During the SFS Centennial Gala Weekend, a number of experts sat down at a variety of panels to discuss issues the global community is currently confronting. After one such panel regarding the role of the media in international relations, we sat down with Stephane Dujarric to discuss his work with the media and the challenges the media face today.
GJIA: How, if at all, has the U.S. government’s use of the term “fake news” undermined the media and impacted your job at the UN?
SD: I think there has been a growing structural and personal tax on journalists all over the world. Unfortunately, that is not a new phenomenon. What we have been seeing in different parts of the world is a growing authoritarianism. A clear byproduct of that is a tax on the media. For us at the UN, we deal with the media every day. We do a press briefing for them every day because we believe as a publicly-funded institution, it’s an act of transparency. We have a responsibility to go before the media, present what we do, and also answer questions. Sometimes, there are things we don’t want to answer, but it is a firmly held belief, from the Secretary-General on down, that as a publicly-funded institution, we have a responsibility towards transparency and availability.
These attacks on the media have gotten more brutal. Have you had to make any adjustments in your job as a result?
I can’t say it has had an impact on the way we do our work, because we do our work the way we do it. We have not changed our principles and beliefs. What has happened is that the Secretary-General and the UN Human Rights Commission have been very vocal in defense of journalists all over the world. We firmly believe that there is a need to protect journalists, that the work of journalists needs to be protected, that we live in a world where there is a shrinking space for civil society and for public discourse, and that we need to fight against that.
The media shapes the way we interpret conflict. How do you think your job at the UN has impacted the way conflicts are understood and resolved?
Our job, in a sense, is to speak about the so-called “under-covered stories”. The media is made up of human beings and, like all human beings, we have limited attention spans. We can only focus on certain things at once. When looking at the Western media, the American and Anglo-Saxon media, there are certain conflicts they are very interested in. However, there are all sorts of crises going on across the world, such as in the Democratic Republic of Congo, the Central African Republic, and to a certain extent, what’s going on in Myanmar. Our job is to make sure that information is available for the media. We’re not going to tell them what to report, but we’re going to make sure that we talk about and advocate for underreported conflicts.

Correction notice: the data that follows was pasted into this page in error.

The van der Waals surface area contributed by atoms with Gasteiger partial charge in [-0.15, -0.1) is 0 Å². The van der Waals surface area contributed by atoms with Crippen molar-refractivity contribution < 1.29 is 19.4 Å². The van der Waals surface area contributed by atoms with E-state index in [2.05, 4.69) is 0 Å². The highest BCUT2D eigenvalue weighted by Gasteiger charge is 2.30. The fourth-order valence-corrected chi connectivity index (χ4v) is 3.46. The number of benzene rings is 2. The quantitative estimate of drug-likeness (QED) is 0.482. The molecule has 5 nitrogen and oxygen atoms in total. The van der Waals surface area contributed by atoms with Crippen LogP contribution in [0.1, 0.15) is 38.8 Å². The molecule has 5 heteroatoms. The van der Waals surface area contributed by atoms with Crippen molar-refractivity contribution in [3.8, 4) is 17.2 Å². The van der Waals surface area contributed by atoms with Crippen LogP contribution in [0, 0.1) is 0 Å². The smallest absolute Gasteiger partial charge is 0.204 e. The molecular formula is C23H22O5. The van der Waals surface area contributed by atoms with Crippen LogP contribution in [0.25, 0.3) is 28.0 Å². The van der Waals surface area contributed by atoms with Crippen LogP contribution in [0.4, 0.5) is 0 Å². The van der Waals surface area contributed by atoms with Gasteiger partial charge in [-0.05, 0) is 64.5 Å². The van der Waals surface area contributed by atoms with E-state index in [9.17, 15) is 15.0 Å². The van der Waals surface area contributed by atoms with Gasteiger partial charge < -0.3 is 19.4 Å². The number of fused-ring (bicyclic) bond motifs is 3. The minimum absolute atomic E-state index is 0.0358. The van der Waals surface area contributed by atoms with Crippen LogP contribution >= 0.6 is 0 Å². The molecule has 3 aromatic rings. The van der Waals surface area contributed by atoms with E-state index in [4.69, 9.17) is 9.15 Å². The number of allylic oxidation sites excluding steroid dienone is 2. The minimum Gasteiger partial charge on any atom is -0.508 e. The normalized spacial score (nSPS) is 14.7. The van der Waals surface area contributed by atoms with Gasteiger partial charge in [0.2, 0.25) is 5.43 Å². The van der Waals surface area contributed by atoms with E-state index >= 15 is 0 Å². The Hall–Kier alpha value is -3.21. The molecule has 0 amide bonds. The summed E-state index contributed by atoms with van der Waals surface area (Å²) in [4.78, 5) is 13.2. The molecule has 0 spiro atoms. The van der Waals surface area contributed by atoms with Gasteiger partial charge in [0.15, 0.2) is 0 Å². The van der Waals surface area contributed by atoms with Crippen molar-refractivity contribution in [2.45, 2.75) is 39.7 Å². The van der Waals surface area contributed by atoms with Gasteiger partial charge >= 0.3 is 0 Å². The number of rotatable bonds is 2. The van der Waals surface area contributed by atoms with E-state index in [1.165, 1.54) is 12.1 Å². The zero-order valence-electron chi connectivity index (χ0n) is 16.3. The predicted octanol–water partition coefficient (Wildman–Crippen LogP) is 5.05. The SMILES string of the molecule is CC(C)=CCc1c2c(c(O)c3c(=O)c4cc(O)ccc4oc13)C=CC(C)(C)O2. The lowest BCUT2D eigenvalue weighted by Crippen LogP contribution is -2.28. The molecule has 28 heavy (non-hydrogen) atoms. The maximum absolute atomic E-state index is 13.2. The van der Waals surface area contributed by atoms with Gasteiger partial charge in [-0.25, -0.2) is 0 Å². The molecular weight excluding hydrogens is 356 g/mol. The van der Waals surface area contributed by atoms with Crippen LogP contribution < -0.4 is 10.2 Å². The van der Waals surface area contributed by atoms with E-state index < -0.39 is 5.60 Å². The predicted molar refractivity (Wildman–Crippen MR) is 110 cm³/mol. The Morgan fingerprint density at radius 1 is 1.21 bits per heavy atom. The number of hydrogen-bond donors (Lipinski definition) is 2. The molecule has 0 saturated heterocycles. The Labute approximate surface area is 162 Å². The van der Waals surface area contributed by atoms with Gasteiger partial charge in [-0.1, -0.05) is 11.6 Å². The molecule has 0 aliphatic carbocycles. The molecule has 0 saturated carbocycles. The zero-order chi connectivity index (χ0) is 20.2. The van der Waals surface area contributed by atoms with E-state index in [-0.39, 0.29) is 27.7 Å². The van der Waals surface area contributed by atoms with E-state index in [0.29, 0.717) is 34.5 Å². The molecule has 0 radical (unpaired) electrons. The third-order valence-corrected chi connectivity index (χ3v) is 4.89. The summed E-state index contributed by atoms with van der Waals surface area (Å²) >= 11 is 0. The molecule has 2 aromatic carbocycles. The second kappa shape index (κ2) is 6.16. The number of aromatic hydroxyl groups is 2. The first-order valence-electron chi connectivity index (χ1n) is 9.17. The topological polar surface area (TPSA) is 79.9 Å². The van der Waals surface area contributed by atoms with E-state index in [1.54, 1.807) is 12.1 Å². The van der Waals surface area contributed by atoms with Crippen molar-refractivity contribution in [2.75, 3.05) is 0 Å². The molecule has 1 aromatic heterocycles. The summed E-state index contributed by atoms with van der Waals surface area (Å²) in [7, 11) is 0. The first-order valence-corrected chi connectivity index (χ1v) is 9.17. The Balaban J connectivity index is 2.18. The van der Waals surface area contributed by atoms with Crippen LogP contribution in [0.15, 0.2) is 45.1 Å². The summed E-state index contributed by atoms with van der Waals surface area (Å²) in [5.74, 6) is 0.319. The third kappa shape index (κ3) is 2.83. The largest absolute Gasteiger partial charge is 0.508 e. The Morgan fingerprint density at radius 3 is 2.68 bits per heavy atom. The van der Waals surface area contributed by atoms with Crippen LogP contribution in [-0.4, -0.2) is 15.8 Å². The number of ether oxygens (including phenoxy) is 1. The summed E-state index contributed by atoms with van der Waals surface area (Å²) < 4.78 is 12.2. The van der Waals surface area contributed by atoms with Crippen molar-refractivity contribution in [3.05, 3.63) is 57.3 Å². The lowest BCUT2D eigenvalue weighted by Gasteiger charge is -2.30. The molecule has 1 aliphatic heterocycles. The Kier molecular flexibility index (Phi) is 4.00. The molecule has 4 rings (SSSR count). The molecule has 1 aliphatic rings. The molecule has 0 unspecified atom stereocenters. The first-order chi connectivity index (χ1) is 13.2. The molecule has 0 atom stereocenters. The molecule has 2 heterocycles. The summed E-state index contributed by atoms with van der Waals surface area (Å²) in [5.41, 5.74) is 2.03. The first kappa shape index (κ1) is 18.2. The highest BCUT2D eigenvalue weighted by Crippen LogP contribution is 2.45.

What challenges do you face in your job when covering these under-covered stories?
What the UN has is access. I have a lot of colleagues who work for UN Communications. They also cover stories, and we have that access. That’s not so much of a challenge for us. The challenge for us is how to convince journalists and media companies to cover under-reported stories. We do it by helping them tell human stories, by helping them understand the linkage between what is going on in “far-off places” that they may not have heard of to what is going on in their own country and the impact that has. Our job is to really help them make the linkage so that they in turn can make the story interesting to their viewers.
What has made your job meaningful to you?
First of all, the job I have as Spokesman is a privilege. What I love is the back and forth with the media—the press briefing every day, answering questions. I like the theater and the spontaneity of it. I also enjoy traveling with the Secretary-General all over the world. We get to see first-hand some very moving crises. It helps us remember that behind every statistic is a human story. We talk about hundreds of thousands of people being displaced from Syria. Each of those statistics is a human being—it’s a child, it’s a woman, it’s a man, who basically are trying to do what we are all trying to do, which is to live and survive. My job helps me remember that, and that is a privilege.
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Stephane Dujarric is the current spokesperson to the UN Secretary-General, Antonio-Guterres. He was also the spokesperson for the previous Secretary-General, Ban Ki-Moon, as well as his predecessor, Kofi Annan. He is also the former Director of Communications for the UN Development Programme (UNDP). He is a graduate of Georgetown University’s School of Foreign Service.